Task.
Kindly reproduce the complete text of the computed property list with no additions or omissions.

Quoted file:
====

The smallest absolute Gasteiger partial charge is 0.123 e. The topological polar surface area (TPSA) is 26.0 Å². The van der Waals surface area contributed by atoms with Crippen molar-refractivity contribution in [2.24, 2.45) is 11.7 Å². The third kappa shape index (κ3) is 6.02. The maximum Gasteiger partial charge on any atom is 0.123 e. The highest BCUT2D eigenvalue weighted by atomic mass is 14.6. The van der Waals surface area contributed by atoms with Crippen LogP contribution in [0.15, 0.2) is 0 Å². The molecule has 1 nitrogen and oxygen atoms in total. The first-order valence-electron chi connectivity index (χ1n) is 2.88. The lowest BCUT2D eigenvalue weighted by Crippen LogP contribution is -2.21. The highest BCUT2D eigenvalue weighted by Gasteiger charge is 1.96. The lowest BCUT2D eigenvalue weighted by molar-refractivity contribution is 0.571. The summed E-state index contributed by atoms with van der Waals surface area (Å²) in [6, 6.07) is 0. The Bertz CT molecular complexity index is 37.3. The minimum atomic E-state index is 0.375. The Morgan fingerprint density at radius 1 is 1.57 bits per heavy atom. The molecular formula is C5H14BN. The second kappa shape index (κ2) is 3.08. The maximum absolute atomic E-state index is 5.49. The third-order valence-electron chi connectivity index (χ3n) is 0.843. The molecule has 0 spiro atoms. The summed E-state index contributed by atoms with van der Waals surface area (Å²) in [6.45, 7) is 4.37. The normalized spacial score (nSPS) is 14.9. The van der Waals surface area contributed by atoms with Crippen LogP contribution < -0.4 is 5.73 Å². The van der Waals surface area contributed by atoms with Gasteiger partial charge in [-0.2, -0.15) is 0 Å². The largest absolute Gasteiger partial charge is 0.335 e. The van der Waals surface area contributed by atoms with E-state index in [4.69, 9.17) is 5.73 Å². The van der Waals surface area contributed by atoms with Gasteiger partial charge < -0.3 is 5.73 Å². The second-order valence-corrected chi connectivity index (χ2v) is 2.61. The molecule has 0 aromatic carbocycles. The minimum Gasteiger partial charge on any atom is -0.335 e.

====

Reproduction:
The smallest absolute Gasteiger partial charge is 0.123 e. The topological polar surface area (TPSA) is 26.0 Å². The van der Waals surface area contributed by atoms with Crippen molar-refractivity contribution in [2.24, 2.45) is 11.7 Å². The third kappa shape index (κ3) is 6.02. The maximum Gasteiger partial charge on any atom is 0.123 e. The highest BCUT2D eigenvalue weighted by atomic mass is 14.6. The van der Waals surface area contributed by atoms with Crippen LogP contribution in [0.15, 0.2) is 0 Å². The molecule has 1 nitrogen and oxygen atoms in total. The first-order valence-electron chi connectivity index (χ1n) is 2.88. The lowest BCUT2D eigenvalue weighted by Crippen LogP contribution is -2.21. The highest BCUT2D eigenvalue weighted by Gasteiger charge is 1.96. The lowest BCUT2D eigenvalue weighted by molar-refractivity contribution is 0.571. The summed E-state index contributed by atoms with van der Waals surface area (Å²) in [6, 6.07) is 0. The Bertz CT molecular complexity index is 37.3. The minimum atomic E-state index is 0.375. The Morgan fingerprint density at radius 1 is 1.57 bits per heavy atom. The molecular formula is C5H14BN. The second kappa shape index (κ2) is 3.08. The maximum absolute atomic E-state index is 5.49. The third-order valence-electron chi connectivity index (χ3n) is 0.843. The molecule has 0 spiro atoms. The summed E-state index contributed by atoms with van der Waals surface area (Å²) in [6.45, 7) is 4.37. The normalized spacial score (nSPS) is 14.9. The van der Waals surface area contributed by atoms with Crippen LogP contribution < -0.4 is 5.73 Å². The van der Waals surface area contributed by atoms with Gasteiger partial charge in [-0.2, -0.15) is 0 Å². The largest absolute Gasteiger partial charge is 0.335 e. The van der Waals surface area contributed by atoms with E-state index in [4.69, 9.17) is 5.73 Å². The van der Waals surface area contributed by atoms with Gasteiger partial charge < -0.3 is 5.73 Å². The second-order valence-corrected chi connectivity index (χ2v) is 2.61. The molecule has 0 aromatic carbocycles. The minimum Gasteiger partial charge on any atom is -0.335 e.